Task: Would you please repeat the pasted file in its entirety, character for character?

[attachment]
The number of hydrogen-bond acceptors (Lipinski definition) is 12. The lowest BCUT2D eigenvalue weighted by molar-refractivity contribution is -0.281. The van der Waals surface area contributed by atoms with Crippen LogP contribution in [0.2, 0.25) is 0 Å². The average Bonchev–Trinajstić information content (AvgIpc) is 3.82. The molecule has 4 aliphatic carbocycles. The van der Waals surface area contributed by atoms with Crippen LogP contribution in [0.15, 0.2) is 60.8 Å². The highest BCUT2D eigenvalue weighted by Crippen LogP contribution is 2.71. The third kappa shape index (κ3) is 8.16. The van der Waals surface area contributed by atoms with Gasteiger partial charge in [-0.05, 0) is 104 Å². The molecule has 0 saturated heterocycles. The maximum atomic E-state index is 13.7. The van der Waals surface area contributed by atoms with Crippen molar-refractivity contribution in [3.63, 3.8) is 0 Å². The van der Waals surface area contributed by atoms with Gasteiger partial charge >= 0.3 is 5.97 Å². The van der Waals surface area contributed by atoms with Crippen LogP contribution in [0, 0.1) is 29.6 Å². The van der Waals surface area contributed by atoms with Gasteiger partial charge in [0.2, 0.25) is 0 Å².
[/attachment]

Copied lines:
The number of hydrogen-bond acceptors (Lipinski definition) is 12. The lowest BCUT2D eigenvalue weighted by molar-refractivity contribution is -0.281. The van der Waals surface area contributed by atoms with Crippen LogP contribution in [0.2, 0.25) is 0 Å². The average Bonchev–Trinajstić information content (AvgIpc) is 3.82. The molecule has 4 aliphatic carbocycles. The van der Waals surface area contributed by atoms with Crippen LogP contribution in [0.15, 0.2) is 60.8 Å². The highest BCUT2D eigenvalue weighted by Crippen LogP contribution is 2.71. The third kappa shape index (κ3) is 8.16. The van der Waals surface area contributed by atoms with Gasteiger partial charge in [-0.05, 0) is 104 Å². The molecule has 0 saturated heterocycles. The maximum atomic E-state index is 13.7. The van der Waals surface area contributed by atoms with Crippen molar-refractivity contribution in [3.63, 3.8) is 0 Å². The van der Waals surface area contributed by atoms with Gasteiger partial charge >= 0.3 is 5.97 Å². The van der Waals surface area contributed by atoms with Crippen LogP contribution in [0, 0.1) is 29.6 Å². The van der Waals surface area contributed by atoms with Gasteiger partial charge in [0.2, 0.25) is 0 Å².